Raise your hand if you’ve ever heard any of the following:
How’s the baby-making going?
When do you think you guys will get pregnant?
When are you going to make me a grandma/grandpa/aunt/uncle/great grandparent?
What’re you guys waiting for?
Your biological clock is ticking.
You won’t be young forever.
If you have been trying to conceive for a while and are struggling with fertility, I am willing to bet you’ve heard some variation of each of these questions and statements.
The process of making a baby and the prospect of starting a family is supposed to be beautiful and exciting. And it was. At first. Then a few months of trying turned into several. Several months turned into a year. One year turned into two. Two became almost three. And over that excruciating period of time, that beautiful process became depressing, incredibly lonely, and rich with pain and heartache. Suddenly the prospect of starting a family feels like less and less of a possibility.
You’re at that age where your friends and peers are churning out babies like their bodies are highly efficient factories. Your parents speak glowingly of their friend’s daughters’ news of pregnancy or birth. Your extended families and unknowing acquaintances start making side comments about how it’s about time you give your parents some grandbabies. Your close friends – who suspect something is up – start tiptoeing around you in such a way that you know they want to ask, but they are trying to be sensitive to your feelings. You hear of people deciding to start trying and then just a few months later, they’re posting pregnancy announcements.
Already? Wow, must be nice.
You want to be happy for them – you really do. But if you’re being 100% honest with yourself… you’re not really. It’s not that simple.
Not when you’ve been crossing all your fingers and toes, or praying to whatever God or higher power that you believe in that this month will be the month that you get that positive pregnancy test. Not when you’ve been late and symptom-spotted more times than you can count – convinced that this is finally your month – only to sit on the toilet crying after seeing that big fat negative. Not when you and your partner go from enthusiastically tracking ovulation and menstruation, to not really talking about it anymore – just quietly hoping that this time it’ll work.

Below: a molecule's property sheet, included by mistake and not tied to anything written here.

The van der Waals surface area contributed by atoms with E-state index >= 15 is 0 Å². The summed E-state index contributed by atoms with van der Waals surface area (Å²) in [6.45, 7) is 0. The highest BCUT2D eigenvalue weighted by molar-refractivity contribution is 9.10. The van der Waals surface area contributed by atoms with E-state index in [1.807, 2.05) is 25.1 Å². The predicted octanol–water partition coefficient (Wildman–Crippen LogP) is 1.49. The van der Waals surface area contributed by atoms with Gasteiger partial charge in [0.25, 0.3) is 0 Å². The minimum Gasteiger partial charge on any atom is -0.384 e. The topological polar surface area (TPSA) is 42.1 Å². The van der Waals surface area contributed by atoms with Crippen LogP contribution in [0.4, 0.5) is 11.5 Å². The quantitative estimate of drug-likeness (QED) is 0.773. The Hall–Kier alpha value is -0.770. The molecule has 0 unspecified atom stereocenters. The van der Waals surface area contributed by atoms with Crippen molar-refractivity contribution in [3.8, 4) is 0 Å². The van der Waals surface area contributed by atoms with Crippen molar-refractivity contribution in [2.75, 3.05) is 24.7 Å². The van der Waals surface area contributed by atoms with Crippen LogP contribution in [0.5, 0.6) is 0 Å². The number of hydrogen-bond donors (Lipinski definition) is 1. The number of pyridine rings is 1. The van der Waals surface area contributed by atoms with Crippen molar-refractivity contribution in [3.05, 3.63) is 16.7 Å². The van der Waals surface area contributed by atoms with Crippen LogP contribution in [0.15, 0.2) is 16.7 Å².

So while you want to be happy for your peers as they begin their journey, it’s near impossible to hear their great news without feeling your deep-seeded emotions creeping up. Without giving yourself away. It’s not that you’re cold-hearted and care only for you and yours. It’s that you’ve been seeking that happiness for too long… and it hurts.
There is an incredibly painful side of trying to conceive for one in eight couples. It’s talked about, sometimes, but not in the way that you need while it’s happening to you. You grow up thinking that if you have unprotected sex, you WILL get pregnant by mistake. That you have to be super careful or you will flip your life upside down – all for one irresponsible night. What you don’t realize – not until you’re unsuccessfully trying to conceive – is that it isn’t that easy. Not for everyone, anyway.
Then, once you start to be a little more open about it, you start to hear…
Everything happens for a reason.
It’ll be worth the wait.
I figured you must be having a hard time…
There are so many ways you can have a family.
While the sentiment is good, these are not things you want to hear. What could possibly be the reason? Why us? I KNOW there are many ways to have a family, but I want our baby. After all, you spend years picturing your future family. Tiny humans that are half you and half him. Humans that you’ve envisioned being the perfect combination of his math smarts and your goofiness. His athleticism and your way with words. Maybe not his height, and maybe not your stubbornness.
But then you finally get in with a fertility doctor to find out what’s wrong. You go through a series of urine samples, blood tests, and even the HSG (which, yikes). All clear, nothing to see here.
Time to get the husband in for a semen analysis. Feeling confident, no big deal. And then you get the call…
“Zero sperm in the semen sample.”
Come again? Did you say zero?
Yes, not a single one.
Your world comes crashing down. All worst-case scenarios are flying through your head. Your dreams are no longer easy to see. You try to smile and stay positive for him, but how?
Our Azoospermia Success Story
Our story of trying to conceive was nothing less than challenging. We’d already been through so much, so to find out that we were dealing with male factor infertility was a blow we weren’t prepared for.
Infertility affects one in eight couples. One in eight. This means that you more than likely know of someone or a couple who is or will struggle to get pregnant. Whether or not you end up knowing depends on privacy, of course.
My point is, you should know you are not alone. By any stretch of the word. Infertility is not discussed enough, especially when it comes to male factor. I hear you, I see you, I’m with you.